I have been working on algorithms for emotional speech synthesis. The objective was to manipulate the prosody of computer generated speech signals so that a human listener can perceive different kinds of emotions or attitudes, such as happiness, sadness or anger. The algorithms that I developped were inspired by psychoacoustic studies but in no way tryed to reproduce precisely the way humans modulate their prosody to express emotions. Rather, I developed operators for prosodic deformation which are analogous to the deformation of faces in Walt Disney pictures used to express visually the emotions of characters. In brief, there was little science in this project, but a lot of fun!
These algorithms are described in:
Oudeyer P-Y. (2003) The production and recognition of emotions in speech: features and algorithms, International Journal in Human-Computer Studies , 59(1-2), pp. 157–183, special issue on Affective Computing. Bibtex
You can hear yourself some examples of results in the following baby-like meaningless babbling sounds:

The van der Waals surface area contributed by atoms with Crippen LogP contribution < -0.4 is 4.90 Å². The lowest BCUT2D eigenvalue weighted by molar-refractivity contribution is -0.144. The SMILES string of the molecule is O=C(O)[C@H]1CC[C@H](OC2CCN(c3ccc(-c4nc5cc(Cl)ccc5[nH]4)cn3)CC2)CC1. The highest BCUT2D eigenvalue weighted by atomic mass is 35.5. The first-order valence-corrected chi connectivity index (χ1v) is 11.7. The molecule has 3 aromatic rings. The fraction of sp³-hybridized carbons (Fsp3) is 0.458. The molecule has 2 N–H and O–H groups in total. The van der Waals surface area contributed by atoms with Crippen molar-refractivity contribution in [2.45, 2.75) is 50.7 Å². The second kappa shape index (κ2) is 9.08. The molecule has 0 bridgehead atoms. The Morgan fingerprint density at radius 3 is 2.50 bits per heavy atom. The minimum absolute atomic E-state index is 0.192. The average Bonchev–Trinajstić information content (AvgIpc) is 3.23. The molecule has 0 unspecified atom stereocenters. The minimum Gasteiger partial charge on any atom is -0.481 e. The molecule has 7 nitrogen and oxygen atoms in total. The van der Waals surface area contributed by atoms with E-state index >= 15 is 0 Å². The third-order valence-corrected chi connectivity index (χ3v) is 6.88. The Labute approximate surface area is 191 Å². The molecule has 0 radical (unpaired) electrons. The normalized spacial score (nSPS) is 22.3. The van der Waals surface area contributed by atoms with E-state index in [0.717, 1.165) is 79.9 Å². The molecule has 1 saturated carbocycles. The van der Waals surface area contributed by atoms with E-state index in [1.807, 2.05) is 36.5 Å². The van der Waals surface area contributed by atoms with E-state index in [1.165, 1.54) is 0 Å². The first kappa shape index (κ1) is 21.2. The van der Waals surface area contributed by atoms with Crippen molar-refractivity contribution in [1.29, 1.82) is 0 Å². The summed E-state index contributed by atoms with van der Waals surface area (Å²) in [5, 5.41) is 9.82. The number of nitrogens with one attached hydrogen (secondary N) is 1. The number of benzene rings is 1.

Also, I developped means to control continuously the degree of emotion as well as the age of the voice, as seen on the following screenshot of our software :
I applyed these algorithm to meaningful speech, and in particular to japanese speech.
Here is a screenshot of the corresponding software, in which you can see lower level controls than on the previous software) :
The Maïdo and Gurby Experiment is a particular setup showing how autonomous creatures can coordinate socially to build a shared repertoire of syllables. Social coordination is achieved through the modulation of prosody in babbling sounds, which allows creatures to convey basic attitudes and emotionn.